US troops out of Iraq by August - Obama

Thursday, January 28, 2010

Washington - In his first State of the Union Address on Wednesday night US President Barack Obama said his country will have all of US combat troops out of Iraq by the end of August.

Obama said he promised to end the unpopular war as a presidential candidate in 2008, and that is what he is doing as president.

"We will have all of our combat troops out of Iraq by the end of this August ... make no mistake, this war is ending, and all of our troops are coming home," he said speaking from Capitol Hill.

He also promised to support the Iraqi government as Iraqis hold crucial parliamentary elections in March. He said the administration will continue to partner with Iraqis to "promote regional peace and prosperity."

As the war in Iraq is winding down, Obama said the US is increasing troop level in Afghanistan and training of Afghan Security Forces so they can begin to take the lead in July 2011, so that US troops can begin to come home that time.

He acknowledged that "there will be difficult days ahead," and the US will help "reward good governance, reduce corruption" in Afghanistan.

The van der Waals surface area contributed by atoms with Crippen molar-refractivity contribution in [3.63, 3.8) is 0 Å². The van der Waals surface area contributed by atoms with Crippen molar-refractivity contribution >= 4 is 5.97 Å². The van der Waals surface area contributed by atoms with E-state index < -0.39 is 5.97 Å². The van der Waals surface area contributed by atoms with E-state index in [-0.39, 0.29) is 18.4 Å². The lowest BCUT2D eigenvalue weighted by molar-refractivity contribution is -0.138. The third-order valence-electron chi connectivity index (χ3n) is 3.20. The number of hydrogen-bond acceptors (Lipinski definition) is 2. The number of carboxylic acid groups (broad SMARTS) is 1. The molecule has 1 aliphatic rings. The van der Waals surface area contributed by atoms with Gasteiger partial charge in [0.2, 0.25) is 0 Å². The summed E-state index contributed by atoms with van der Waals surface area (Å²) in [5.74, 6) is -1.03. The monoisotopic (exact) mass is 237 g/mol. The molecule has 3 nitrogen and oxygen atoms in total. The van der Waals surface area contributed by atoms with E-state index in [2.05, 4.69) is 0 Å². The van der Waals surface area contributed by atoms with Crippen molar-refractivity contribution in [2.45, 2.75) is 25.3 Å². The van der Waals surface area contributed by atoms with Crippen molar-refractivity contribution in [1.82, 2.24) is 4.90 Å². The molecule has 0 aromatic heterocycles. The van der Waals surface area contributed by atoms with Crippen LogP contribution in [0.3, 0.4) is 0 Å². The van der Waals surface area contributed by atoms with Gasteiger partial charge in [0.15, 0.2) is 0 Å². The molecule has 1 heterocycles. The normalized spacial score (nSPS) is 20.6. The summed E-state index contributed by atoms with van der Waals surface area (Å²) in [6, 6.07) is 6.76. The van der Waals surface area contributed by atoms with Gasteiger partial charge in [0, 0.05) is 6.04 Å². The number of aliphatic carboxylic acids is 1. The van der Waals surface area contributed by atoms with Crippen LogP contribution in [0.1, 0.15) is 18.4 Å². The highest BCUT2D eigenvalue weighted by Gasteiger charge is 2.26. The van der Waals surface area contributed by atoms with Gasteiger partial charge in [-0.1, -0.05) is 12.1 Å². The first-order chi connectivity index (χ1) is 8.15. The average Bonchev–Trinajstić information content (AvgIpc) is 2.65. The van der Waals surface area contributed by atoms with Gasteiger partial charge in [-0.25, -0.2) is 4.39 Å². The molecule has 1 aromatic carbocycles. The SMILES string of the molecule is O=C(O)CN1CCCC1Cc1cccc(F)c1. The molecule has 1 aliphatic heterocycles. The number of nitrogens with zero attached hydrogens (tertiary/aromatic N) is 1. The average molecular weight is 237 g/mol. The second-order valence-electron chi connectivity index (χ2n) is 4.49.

He said an international meeting on Afghanistan will take place Thursday in London, during which allies and partners will come together to reaffirm their commitment.

The President also said he would continue financial reform to fight against excessive speculation that could send the US economy into a new crisis.

"I am not interested in punishing banks, I'm interested in protecting our economy," he said, while noting that a strong, healthy financial market makes it possible for businesses to access credit and create new jobs.

"It channels the savings of families into investments that raise incomes. But that can only happen if we guard against the same recklessness that nearly brought down our entire economy."

He also vowed he would veto any finance bill that does not contain "real reform."
"The House has already passed financial reform with many of these changes. And the lobbyists are already trying to kill it," he told lawmakers at the Capitol Hill.

"Well, we cannot let them win this fight. And if the bill that ends up on my desk does not meet the test of real reform, I will send it back."

Focusing on healthcare, Obama reiterated his commitment to healthcare overhaul efforts despite recent setbacks.

"The approach we've taken would protect every American from the worst practices of the insurance industry. It would give small businesses and uninsured Americans a chance to choose an affordable health care plan in a competitive market".

He promised he would not "walk away" from needy Americans although healthcare overhaul, one of his top domestic legislative priorities, is now caught in a deadlock.

Obama also admitted that he should be blamed for not explaining his healthcare plan more clearly to the American people given the complex nature of this issue.
"This is a complex issue, and the longer it was debated, the more skeptical people became," he said.

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